A few hours later we received a call from a distraught family looking for their 16-year old son who had autism. That was our patient! We let them know that he was safe and what hadhappened, and that the officer had filed mental hygiene. The family then informed us that they had multiple systems in place to alert them if their son wakes up at night, they also informed us that he was taught to seek out a police officer for assistance. In the middle of the night we spoke with this patient's medical provider who informed us of his whole history, we spoke with the police department regarding the officer's behavior, and we spoke with the magistrate to get the mental hygiene order dropped. When the patient's family arrived, they were relieved to find their son safe, warm and fed, happily playing with tongue depressors and stickers (they were his favorite), and that they could take him home since the mental hygiene order was dropped.

So, the dilemma, in this case, was, do I follow the law and proceed with the mentalhygiene on a pediatric patient with a learning disability who happened to escape his home atnight despite multiple alarm systems in place? He was not attempting to harm himself oranyone else. He ran to the officer because that is what he had been taught to do; however, the officer failed him but was only trying to protect himself.

Leadership Style

I possess a democratic leadership style. I feel that being democratic gave me a greater insight into helping the patient. By believing in the family, we would adequately treat the patient and return him to his home environment. This scenario also inspired the officer to reconsider his actions in future proceedings. The style of leadership would automatically offer the best solution to the dilemma. I am naturally drawn to working with people, and I am highly gifted at helping others. However, the democratic leadership style is at times not active, mainly when the other party is not cooperative. I might at times fail to find a solution since the other persons might fail to cooperate.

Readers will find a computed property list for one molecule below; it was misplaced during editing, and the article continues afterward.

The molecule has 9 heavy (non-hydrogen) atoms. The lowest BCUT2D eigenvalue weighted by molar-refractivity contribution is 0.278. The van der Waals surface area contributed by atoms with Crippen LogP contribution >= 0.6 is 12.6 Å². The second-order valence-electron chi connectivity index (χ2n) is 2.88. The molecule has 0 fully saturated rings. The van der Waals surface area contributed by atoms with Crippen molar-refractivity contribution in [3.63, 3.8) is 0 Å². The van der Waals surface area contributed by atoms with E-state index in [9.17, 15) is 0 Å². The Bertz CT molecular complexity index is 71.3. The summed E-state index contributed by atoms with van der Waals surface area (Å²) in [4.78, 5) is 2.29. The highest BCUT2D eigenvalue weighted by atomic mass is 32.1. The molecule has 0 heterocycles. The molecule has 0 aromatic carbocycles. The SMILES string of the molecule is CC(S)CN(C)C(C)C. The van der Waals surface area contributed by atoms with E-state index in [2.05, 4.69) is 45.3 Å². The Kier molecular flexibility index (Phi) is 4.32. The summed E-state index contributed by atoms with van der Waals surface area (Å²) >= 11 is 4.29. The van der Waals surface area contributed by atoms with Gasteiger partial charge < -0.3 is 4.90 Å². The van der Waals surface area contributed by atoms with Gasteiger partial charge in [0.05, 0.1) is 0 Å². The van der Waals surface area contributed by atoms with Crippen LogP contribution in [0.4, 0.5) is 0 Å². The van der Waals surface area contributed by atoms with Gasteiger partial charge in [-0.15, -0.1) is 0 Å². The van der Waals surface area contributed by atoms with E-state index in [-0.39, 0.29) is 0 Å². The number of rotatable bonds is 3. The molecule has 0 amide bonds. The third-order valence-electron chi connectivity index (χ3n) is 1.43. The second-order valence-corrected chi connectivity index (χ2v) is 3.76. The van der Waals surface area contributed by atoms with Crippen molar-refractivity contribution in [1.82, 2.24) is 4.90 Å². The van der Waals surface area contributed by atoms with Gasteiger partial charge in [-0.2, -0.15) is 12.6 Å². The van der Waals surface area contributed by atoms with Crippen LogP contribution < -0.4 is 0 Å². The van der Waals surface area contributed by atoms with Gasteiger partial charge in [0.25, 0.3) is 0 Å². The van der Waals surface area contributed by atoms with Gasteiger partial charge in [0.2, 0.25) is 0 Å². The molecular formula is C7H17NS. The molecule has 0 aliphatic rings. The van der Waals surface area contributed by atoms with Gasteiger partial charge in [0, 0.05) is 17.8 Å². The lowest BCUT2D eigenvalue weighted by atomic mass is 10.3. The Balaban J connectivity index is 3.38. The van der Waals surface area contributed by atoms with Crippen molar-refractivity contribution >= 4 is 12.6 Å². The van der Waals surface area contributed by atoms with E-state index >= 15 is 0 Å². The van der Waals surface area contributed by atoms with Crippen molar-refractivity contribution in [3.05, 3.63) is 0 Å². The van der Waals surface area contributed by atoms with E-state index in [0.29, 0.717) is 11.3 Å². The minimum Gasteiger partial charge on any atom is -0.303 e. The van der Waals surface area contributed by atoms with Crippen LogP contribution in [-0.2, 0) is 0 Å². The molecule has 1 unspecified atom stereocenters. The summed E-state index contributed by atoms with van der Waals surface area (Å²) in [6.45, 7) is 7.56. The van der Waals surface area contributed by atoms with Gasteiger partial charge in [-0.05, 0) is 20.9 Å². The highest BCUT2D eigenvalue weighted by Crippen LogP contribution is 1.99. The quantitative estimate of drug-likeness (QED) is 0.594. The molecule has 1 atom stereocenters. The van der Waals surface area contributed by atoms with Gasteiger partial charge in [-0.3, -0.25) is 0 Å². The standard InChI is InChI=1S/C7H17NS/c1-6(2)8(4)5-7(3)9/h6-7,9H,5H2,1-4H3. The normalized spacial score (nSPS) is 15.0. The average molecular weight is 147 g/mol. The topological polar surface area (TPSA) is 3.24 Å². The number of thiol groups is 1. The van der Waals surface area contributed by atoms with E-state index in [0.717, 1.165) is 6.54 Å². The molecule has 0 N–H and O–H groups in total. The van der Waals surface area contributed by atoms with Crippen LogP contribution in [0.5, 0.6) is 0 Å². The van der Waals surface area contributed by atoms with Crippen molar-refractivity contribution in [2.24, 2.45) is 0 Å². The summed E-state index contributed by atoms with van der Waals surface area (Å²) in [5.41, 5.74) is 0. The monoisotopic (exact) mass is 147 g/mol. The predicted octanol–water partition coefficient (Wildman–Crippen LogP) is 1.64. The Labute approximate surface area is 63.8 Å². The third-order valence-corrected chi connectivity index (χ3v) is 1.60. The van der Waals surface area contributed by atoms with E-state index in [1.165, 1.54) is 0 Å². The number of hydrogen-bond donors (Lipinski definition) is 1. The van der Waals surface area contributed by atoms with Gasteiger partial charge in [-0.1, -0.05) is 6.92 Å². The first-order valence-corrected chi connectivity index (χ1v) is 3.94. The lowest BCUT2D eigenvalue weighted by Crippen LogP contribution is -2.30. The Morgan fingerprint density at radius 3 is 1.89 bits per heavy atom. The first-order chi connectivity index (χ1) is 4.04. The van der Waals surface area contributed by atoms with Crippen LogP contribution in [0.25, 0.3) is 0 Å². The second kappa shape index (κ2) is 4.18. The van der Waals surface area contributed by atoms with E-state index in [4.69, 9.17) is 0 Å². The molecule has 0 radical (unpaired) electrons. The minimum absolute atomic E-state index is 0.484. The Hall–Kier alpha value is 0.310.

Healthcare is writhed with constant challenges that require a useful conceptual framework to guide nurses in making a proper decision. In the patient's case, I would have proceeded to treat him since he had the court order. Although ethical dilemma is at times very challenging, being a democrat would enable me to understand a patient's situation and make a judgment based on the rules of the hospital.


Doody, O., & Noonan, M. (2016). Nursing research ethics, guidance, and application in practice. British Journal of Nursing, 25(14), 803-807. Retrieved from

Marquis, B. L., & Huston, C. J. (2015). Leadership roles and management functions in nursing:Theory and application (8th ed.). Philadelphia, PA: Lippincott, Williams & Wilkins.

McClelland, M. (2015, March 6). Ethics: Harm in the emergency department - ethical drivers forchange. The Online Journal of Issues in Nursing, 20(2).